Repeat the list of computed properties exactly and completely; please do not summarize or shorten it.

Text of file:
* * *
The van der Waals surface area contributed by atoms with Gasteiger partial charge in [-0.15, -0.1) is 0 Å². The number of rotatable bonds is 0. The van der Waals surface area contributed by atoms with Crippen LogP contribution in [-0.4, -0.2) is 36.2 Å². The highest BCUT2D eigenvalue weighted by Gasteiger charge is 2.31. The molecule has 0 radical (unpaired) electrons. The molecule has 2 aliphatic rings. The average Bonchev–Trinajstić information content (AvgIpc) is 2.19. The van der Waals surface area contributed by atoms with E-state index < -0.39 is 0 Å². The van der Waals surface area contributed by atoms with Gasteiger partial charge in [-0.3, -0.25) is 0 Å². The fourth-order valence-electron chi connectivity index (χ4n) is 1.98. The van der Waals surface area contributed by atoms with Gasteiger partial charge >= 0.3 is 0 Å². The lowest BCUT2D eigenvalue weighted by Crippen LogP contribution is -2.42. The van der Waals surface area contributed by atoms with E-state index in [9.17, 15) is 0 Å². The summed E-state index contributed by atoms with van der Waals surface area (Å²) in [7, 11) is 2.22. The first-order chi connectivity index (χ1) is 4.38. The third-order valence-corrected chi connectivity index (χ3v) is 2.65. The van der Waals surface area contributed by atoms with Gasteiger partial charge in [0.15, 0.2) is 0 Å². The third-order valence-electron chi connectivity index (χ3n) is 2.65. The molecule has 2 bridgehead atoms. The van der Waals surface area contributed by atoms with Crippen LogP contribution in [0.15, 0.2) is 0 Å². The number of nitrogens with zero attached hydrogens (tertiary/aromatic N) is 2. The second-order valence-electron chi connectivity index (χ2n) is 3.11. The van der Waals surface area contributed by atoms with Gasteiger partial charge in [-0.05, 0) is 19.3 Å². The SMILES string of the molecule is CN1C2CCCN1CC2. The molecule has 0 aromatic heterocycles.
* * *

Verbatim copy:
The van der Waals surface area contributed by atoms with Gasteiger partial charge in [-0.15, -0.1) is 0 Å². The number of rotatable bonds is 0. The van der Waals surface area contributed by atoms with Crippen LogP contribution in [-0.4, -0.2) is 36.2 Å². The highest BCUT2D eigenvalue weighted by Gasteiger charge is 2.31. The molecule has 0 radical (unpaired) electrons. The molecule has 2 aliphatic rings. The average Bonchev–Trinajstić information content (AvgIpc) is 2.19. The van der Waals surface area contributed by atoms with E-state index < -0.39 is 0 Å². The van der Waals surface area contributed by atoms with Gasteiger partial charge in [-0.3, -0.25) is 0 Å². The fourth-order valence-electron chi connectivity index (χ4n) is 1.98. The van der Waals surface area contributed by atoms with Gasteiger partial charge >= 0.3 is 0 Å². The lowest BCUT2D eigenvalue weighted by Crippen LogP contribution is -2.42. The van der Waals surface area contributed by atoms with E-state index in [9.17, 15) is 0 Å². The summed E-state index contributed by atoms with van der Waals surface area (Å²) in [7, 11) is 2.22. The first-order chi connectivity index (χ1) is 4.38. The third-order valence-corrected chi connectivity index (χ3v) is 2.65. The van der Waals surface area contributed by atoms with Gasteiger partial charge in [0.15, 0.2) is 0 Å². The third-order valence-electron chi connectivity index (χ3n) is 2.65. The molecule has 2 bridgehead atoms. The van der Waals surface area contributed by atoms with Crippen LogP contribution in [0.15, 0.2) is 0 Å². The number of nitrogens with zero attached hydrogens (tertiary/aromatic N) is 2. The second-order valence-electron chi connectivity index (χ2n) is 3.11. The van der Waals surface area contributed by atoms with Gasteiger partial charge in [-0.05, 0) is 19.3 Å². The SMILES string of the molecule is CN1C2CCCN1CC2. The molecule has 0 aromatic heterocycles.